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Canadian Psychologists' Attitudes, Beliefs, and Perceptions about Test Feedback Open Access


Other title
test feedback
consensual qualitative research
psychological assessment
Type of item
Degree grantor
University of Alberta
Author or creator
Zhou, Hansen
Supervisor and department
Hanson, William (Educational Psychology)
Examining committee member and department
Yohani, Sophie (Educational Psychology)
Hanson, William (Educational Psychology)
Cormier, Damien (Educational Psychology)
Department of Educational Psychology
Counseling Psychology
Date accepted
Graduation date
2017-06:Spring 2017
Master of Education
Degree level
This study is a qualitative secondary analysis of open-ended survey comments from a national survey of Canadian psychologists (n = 399) that extends the research of Jacobson, Hanson, and Zhou (2015). A case study research design is employed utilizing Consensual Qualitative Research (CQR) analytic procedures. These procedures emphasize the use of team consensus coding to establish trustworthiness in the findings. In this study, four team members and an auditor participated in analyses. The overarching research question is “What are Canadian Psychologists perceptions of test feedback (TFB)?” with an additional focus on the use and practice of TFB, factors influencing TFB practices, and TFB training. Results show that psychologists provide TFB in a variety of practice settings and connect the practice of TFB to other clinical activities, such as treatment planning. Psychologists state that tailoring feedback to client needs, collaborating with clients, and integrating test results are components of effective TFB. Ethical issues noted by psychologists are a lack of awareness of the standards of practice associated with TFB and competency issues like over-interpretation of results. Psychologists also comment on unique situations where feedback is provided to a third-party or caregiver rather than the testing individual. Finally, psychologists emphasize various gaps in academic training for TFB, such as a curriculum-based prioritization of written versus verbal TFB. Many psychologists developed their TFB skills through experiential training, such as a practicum or general clinical experience. Limitations of the study, recommendations for clinical practice, and directions for future research are discussed.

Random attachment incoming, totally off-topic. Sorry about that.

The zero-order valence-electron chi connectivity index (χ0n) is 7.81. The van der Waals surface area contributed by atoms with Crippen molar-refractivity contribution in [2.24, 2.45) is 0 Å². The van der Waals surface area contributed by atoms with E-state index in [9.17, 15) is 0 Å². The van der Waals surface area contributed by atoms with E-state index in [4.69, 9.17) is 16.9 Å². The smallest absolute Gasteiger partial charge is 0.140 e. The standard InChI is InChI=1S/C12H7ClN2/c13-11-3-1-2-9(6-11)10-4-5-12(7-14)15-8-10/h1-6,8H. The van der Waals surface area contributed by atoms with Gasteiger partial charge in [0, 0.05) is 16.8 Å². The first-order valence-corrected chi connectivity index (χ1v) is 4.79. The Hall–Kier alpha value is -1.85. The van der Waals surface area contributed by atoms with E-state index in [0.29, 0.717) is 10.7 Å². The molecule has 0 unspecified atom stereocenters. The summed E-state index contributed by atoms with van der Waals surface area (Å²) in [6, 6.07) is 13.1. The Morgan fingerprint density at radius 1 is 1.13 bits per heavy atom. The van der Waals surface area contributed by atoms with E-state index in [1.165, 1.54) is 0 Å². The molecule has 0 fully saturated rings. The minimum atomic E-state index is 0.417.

This thesis is made available by the University of Alberta Libraries with permission of the copyright owner solely for the purpose of private, scholarly or scientific research. This thesis, or any portion thereof, may not otherwise be copied or reproduced without the written consent of the copyright owner, except to the extent permitted by Canadian copyright law.
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